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The Lie That Creates Guilt for Parents of Kids With Disabilities

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I am the mom of an extraordinary young lady who has spina bifida and uses a wheelchair. I am in tons of disability-related parent groups and I read or hear over and over again, “I feel so guilty. What did I do wrong to cause this?” I even thought this myself before meeting my incredible friend group of identity-proud adults with disabilities here in Washington. This group of people became my dear friends and teachers about how to support my girl well. I am so grateful for their wisdom and lived experiences.

As I was watching a highly recommended Ted Talk by disability advocate Stella Young about how she and other disabled people are not here for our inspiration, I had a guilt-relieving, humanity-restoring revelation as a mom. Here is a new thought: Maybe disability is a totally naturally occurring development in some babies, and it’s not a bad thing, just a different thing. I was believing a lie and recognizing that changed everything.

Everything we feel as parents of kids with disabilities is normal: acceptance, anger, grief, pride, fear, guilt, all of it. I grieve about my expectations of how I thought things would be and I get angry about the many unnecessary barriers that exist in the world for my daughter. I feel guilty for the cool equipment and accessibility stuff that is out of our reach because of cost. But I should not feel guilty about her disability.

I had to consider — perhaps my guilt was grounded in untrue thoughts and bias — because if a disability is not a bad thing, then it is also no one’s fault. I know it’s not tragic because nothing about my daughter is tragic or pitiable. She is awesome, so why do we get so many “I’m so sorry,” “that’s too bad,” “poor thing, and “you’re so brave” kind of comments from the people around us?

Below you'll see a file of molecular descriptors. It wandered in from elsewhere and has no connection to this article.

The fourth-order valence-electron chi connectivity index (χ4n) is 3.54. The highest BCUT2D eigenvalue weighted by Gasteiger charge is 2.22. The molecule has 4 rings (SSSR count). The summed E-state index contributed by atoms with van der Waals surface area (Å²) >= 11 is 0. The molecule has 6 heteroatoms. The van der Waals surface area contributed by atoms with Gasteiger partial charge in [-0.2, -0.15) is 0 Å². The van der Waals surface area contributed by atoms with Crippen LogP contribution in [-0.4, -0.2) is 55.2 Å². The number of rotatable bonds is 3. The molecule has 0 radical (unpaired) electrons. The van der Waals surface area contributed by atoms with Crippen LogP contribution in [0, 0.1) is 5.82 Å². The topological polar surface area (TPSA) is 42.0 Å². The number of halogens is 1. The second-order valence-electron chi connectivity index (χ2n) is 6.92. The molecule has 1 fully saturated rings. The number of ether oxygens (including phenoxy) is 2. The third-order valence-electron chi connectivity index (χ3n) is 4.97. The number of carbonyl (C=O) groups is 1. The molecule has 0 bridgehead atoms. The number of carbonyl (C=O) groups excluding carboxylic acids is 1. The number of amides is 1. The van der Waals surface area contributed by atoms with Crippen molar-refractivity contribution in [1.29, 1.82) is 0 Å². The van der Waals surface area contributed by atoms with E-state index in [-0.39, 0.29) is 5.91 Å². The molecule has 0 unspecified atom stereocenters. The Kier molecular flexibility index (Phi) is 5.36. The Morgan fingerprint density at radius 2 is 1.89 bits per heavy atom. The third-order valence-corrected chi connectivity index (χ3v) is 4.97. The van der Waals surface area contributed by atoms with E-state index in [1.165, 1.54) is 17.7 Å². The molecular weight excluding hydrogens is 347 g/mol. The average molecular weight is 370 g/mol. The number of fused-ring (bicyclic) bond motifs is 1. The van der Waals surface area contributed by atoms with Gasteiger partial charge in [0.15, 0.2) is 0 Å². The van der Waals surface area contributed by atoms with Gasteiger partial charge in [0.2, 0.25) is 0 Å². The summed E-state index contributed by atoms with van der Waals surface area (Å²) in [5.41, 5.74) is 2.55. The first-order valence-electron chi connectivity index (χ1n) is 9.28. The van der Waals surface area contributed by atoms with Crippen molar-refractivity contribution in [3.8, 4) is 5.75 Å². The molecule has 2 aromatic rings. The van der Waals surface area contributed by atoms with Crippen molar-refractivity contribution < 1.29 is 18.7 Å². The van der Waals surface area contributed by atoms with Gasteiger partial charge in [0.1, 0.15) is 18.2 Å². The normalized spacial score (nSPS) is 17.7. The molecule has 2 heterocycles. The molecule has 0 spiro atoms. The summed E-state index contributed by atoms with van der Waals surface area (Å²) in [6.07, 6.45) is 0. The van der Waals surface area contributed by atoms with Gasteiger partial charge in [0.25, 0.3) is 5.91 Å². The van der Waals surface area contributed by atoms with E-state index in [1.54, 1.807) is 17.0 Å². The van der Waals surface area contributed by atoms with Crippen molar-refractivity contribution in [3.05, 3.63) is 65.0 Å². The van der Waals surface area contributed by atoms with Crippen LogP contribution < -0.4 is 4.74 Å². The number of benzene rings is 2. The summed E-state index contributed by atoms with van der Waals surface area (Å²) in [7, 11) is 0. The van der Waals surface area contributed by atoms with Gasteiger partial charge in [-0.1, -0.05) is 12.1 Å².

The world is full of ableist ideas and structures. I see and hear evidence of this all around me, and they whisper the lie that disability is, as Stella put it, “A Bad Thing, capital B capital T.” I can’t control what the world thinks or does (as much as I wish I could). What I can control is what I choose to believe about disability. It is not a bad thing, it is part of being human. My beautiful girl will have challenges, triumph, love and heartbreak just like all humans do. She will succeed, fail, learn, grow old, and be whatever she chooses to be in the world.

To my fellow parents, your child is a part of you and that is beautiful. Our kids are great just as they are, and everything we do or don’t do medically and therapeutically can support them to use the body and mind they have to the best of their capacity. You can choose not to buy into the ideas that we need to fix, change, or make them different than they are. Instead, we can accept, teach, validate, celebrate and support them along the way.

Walk or roll (or both), our kids are beautiful and resilient people. So if you are new, let me be the first to say congratulations on your beautiful child and welcome to the disability community. The people here are great. Lean into the community of others on the same kind of journey to find your people and help your child to do the same. You have nothing to feel guilty about and you are not alone.

Thank you to my daughter who teaches me every day, and to the adult disability activists in my community for being wise teachers and friends.

Getty image by Klazing.

Originally published: March 7, 2021
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